Willie Uren 1924 – 2010 Master Tin Dresser
Tony Brooks has written the following, personal appreciation.
“Willie Uren, a Cornishman born in Camborne, left school aged 14 and started work in the South Crofty Tin Mill; he spent his whole working life there apart from a short period working in a gold mine in West Africa. Over the years Willie worked his way up to the position of Mill Foreman where he was in charge of the day to day running of the plant.
During his lifetime he saw the traditional equipment such as stamps, vanners, dipper wheels and buddles replaced by hydrosizers, pumps and central electric controls.
In 1989 Willie came to KEM one day to see what we were doing and he stayed as a volunteer for the next 20 years. At that early stage we had just started to work on the mill and our experience in traditional tin dressing techniques was limited to the point of being non-existent. Willie probably knew more about the type of equipment that we were hoping to install than any man living. Over the years we scoured the country for old machinery, recovered it and brought it back to KEM where it was repaired and erected under Willie’s watchful eye. If we could not source what we wanted – for example – the classifier, Willie would make a drawing of the item and we would make it. It had to be right.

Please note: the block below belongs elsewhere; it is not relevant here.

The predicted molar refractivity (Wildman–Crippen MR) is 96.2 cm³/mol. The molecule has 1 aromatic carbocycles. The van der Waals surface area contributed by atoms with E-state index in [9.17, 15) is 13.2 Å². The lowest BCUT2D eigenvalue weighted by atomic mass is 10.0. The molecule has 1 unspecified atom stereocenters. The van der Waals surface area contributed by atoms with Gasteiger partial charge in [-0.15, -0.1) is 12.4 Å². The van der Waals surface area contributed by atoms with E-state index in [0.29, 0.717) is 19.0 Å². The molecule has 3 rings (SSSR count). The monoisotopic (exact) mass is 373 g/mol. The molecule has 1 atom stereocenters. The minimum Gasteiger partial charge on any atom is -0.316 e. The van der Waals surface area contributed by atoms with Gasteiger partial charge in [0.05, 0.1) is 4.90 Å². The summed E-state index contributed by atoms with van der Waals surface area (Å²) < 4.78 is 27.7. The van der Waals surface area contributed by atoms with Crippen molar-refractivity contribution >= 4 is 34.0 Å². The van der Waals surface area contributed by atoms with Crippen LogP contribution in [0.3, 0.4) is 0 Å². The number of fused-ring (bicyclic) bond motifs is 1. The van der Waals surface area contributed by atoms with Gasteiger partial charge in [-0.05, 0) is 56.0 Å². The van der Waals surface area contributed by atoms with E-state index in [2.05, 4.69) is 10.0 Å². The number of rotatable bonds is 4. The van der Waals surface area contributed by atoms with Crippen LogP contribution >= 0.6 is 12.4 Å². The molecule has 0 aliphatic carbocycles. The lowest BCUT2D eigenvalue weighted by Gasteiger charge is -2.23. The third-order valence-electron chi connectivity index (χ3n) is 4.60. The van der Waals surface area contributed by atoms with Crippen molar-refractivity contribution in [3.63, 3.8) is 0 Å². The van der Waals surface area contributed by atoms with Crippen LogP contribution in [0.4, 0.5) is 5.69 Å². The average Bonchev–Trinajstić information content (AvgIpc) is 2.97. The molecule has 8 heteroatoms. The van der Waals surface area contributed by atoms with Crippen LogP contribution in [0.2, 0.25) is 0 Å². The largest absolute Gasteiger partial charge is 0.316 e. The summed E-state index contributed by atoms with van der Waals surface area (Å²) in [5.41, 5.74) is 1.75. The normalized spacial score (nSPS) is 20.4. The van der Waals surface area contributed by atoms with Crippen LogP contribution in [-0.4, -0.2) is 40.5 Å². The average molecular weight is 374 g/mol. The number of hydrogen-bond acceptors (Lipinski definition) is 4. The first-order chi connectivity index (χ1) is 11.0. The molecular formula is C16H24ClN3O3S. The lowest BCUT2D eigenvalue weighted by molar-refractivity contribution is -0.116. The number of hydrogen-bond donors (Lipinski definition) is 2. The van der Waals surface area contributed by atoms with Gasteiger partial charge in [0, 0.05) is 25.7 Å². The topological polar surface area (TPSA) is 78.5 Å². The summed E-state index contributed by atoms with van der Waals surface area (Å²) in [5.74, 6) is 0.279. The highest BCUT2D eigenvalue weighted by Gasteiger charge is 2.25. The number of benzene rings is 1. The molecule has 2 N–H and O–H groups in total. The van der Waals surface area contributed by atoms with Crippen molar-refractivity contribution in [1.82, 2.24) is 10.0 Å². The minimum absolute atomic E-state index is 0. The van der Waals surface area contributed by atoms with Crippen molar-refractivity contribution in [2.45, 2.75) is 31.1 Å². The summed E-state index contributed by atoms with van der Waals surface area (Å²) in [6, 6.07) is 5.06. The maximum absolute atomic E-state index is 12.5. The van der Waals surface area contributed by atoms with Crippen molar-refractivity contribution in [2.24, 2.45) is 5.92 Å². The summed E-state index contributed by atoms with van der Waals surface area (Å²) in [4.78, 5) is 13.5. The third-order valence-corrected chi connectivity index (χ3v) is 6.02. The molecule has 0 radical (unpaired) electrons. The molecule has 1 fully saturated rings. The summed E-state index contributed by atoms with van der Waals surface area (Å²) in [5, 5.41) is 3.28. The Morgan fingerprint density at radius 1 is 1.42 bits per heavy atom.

Willie had a thing about taps and valves –
‘Can’t have enough valves’ he would say. One day, we were collecting a few bits and pieces from the pilot plant at the old School of Mines building in Pool, which was just after CSM had re-located to Penryn. Willie, then aged about 80, and upholding the Cornish tradition of ‘wrecking’, spied a large valve at the end of an old suspended water pipe, standing on a concrete loading. He proceeded to unscrew it. There was a bang and the valve flew across the plant followed by a jet of water – the pipe was live – ‘Can’t have enough valves’.
Willie’s great strength was his desire and ability to share his knowledge with other people. The mill at KEM. as it is today; the film, and the interviews that have been recorded are all a lasting tribute to a special man. With his trademark cap and his tie he was something from a bygone age. They do not make men like Willie any more. Dear Wiilie, we all learnt a great deal from him.”
funeral took place in Camborne on the 24th July, 2010. It was
attended by family, old colleagues and volunteers and Friends from
KEM. It is fitting that Willie should be commemorated somewhere at
KEM, and Tony Brooks is working on ideas for this. A lasting tribute
to a grand man.